Brand Raghu Pillai

| Updated on: Apr 13, 2011
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Raghu came and went like a hurricane. On the morning of his death on Sunday, April 10, Besant Nagar's Fifth Avenue, the road feeding into Olcot Kuppam Road near Chennai's famed Elliots Beach, where Raghu lived, was lined with cars parked on both sides of the road that stretched a mile long. Virtually every national daily carried Raghu's obituary; some on the front page.

Within hours of his passing away, his house was thronged by mourners, from the most distinguished industrialists to professional colleagues on whose lives Raghu had left a mark. Some 500 well-wishers shared their grief with his wife Janaki and children Gayathri and Siddharth. It is rare to see such an outpouring of emotion, particularly for a professional executive. But Raghu was not just another executive — he was an executive who had morphed into a big brand. So, what were the hallmarks of this brand and how was Brand Raghu created? Here are some observations.


Wilson D'Souza was already in Dunlop when Raghu joined as a management trainee. In their first national sales conference, sales manager Hegde, in his speech, attributed a statement to Raghu. General Sales Manager, Bir Angad Chaddha, was on the dais. Raghu stood up the very next minute and told Hegde that he had been misquoted. A hall full of stunned colleagues not only noticed Raghu but believed that that could well be his last day at work. It wasn't. Angad Chaddha noted that here was a young man who could some day aspire for his job!

The courage to speak the truth, the ability to take risks and never be afraid of failure were hallmarks of Raghu's personality.

He always owned up to his mistakes and often stood up and owned up to the mistakes of his people. Soon, Raghu built a reputation. If you wanted a manager who could take on tough assignments, never fear failure and always stand for the truth, Raghu was your man. Raghu was the best man at Wilson's wedding. On his meteoric rise to the top, he never forgot the deep bond with Wilson. Wilson added that if you saw Raghu's daring, you could never fail to notice his humility!


If speed is God, Raghu was His chief devotee. If a decision had been made, it needed to be implemented immediately. He had no respect for people who would cogitate over decisions and not act. Raghu always told his people, “Come to me if you have made a mistake, but never come to me to tell me why you did not act!”

His bias for action was exemplary and he created enormous kinetic energy wherever he went. Raghu taught his people to trust their instincts as he often did himself. He would take cold logic up to a point but ‘analysis–paralysis' was his chief enemy.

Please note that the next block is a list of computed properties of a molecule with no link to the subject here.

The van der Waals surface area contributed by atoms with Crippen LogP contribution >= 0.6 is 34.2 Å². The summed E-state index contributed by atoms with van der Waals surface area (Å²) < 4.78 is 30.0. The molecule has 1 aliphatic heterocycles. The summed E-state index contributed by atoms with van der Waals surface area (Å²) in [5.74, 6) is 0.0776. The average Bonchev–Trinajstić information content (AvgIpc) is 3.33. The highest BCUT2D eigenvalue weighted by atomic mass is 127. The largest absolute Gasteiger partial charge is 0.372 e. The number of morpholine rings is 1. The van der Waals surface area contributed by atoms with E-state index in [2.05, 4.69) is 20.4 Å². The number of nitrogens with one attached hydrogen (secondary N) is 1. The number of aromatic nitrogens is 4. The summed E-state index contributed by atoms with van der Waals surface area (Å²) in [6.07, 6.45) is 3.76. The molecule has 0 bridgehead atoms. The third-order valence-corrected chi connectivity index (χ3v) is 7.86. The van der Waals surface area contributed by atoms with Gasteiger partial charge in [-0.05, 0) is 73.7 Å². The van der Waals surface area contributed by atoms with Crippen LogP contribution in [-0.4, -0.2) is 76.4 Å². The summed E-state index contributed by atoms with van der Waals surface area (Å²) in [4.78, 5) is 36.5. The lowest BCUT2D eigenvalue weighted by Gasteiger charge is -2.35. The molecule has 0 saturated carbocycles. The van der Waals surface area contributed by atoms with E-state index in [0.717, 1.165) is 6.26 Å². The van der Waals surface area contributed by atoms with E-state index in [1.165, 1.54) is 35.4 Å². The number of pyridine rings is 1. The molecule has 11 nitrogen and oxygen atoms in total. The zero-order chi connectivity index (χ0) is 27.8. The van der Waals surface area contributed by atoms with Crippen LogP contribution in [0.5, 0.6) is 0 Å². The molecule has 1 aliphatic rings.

Arindam Guha, who worked with Raghu long and hard, says, “You didn't have to ever double guess Raghu.” What was in his heart was on his lips. He was never afraid of telling you upfront what was wrong. He never held back a compliment if one had done a job well. The same thing applied to Raghu's bosses. When you asked Raghu for a view, you would get an honest one. When it came to speaking the unpalatable truth, his bosses trusted him; because he was the only one who could transact it without fear of failure. Personal, professional and emotional integrity were hallmarks of Raghu.


In the early part of his career, mentors got drawn to Raghu like moths to a fire. He was a mentor's dream. He spoke truthfully, he took suggestions seriously and never forgot to acknowledge a good deed. He had many mentors and the reason for it is that they all loved this mentee. When Raghu grew in the corporate hierarchy, he became a great mentor himself, probably leveraging some of the learnings he had gleaned from his own mentors. Ashok Bhaskaran, one of his mentees, once said, “If Raghu asks me to jump off the seventh floor, I will. I know it will be good for me and, in any case, I know he must have put a safety net for me on the fourth floor!”

Raghu's ability to give time to his direct reports and those three levels below him as a mentor was legendary. Of course, his mentees couldn't make mistakes! If they did, it was Raghu who owned up.


I know of an old colleague of Raghu's who had fallen on hard times and needed help. Time and again he would turn to Raghu, often asking for monetary support. Raghu would assist him any which way he could, even trying to set him up in a small business. Over a period of time, I realised that he was not the only one. Raghu had a big heart for those who were genuinely in difficulty. He could help without seeking anything in return. And he would never mention this to anyone. Raghu's wife Janu, who has devoted most part of her career to those who are differently-abled, has taken compassion to a whole new plane.

Those of us who believe in the Karmic theory, know that Raghu's journey to help his co-travellers in this life has come to an end. That'll be the beginning of a new birth somewhere where Raghu will settle for the larger good of humanity. I must say there are many, many of us who join Janu and their children in this hour of grief. And for those aspiring corporate executives who believe they can emulate Raghu and go on to become big brands, here is a piece of advice — first try and become good human beings!

(The writer, a Chennai-based executive coach, has had a long career in the RPG group, where he worked with Raghu Pillai for 15 years.)

Published on April 13, 2011

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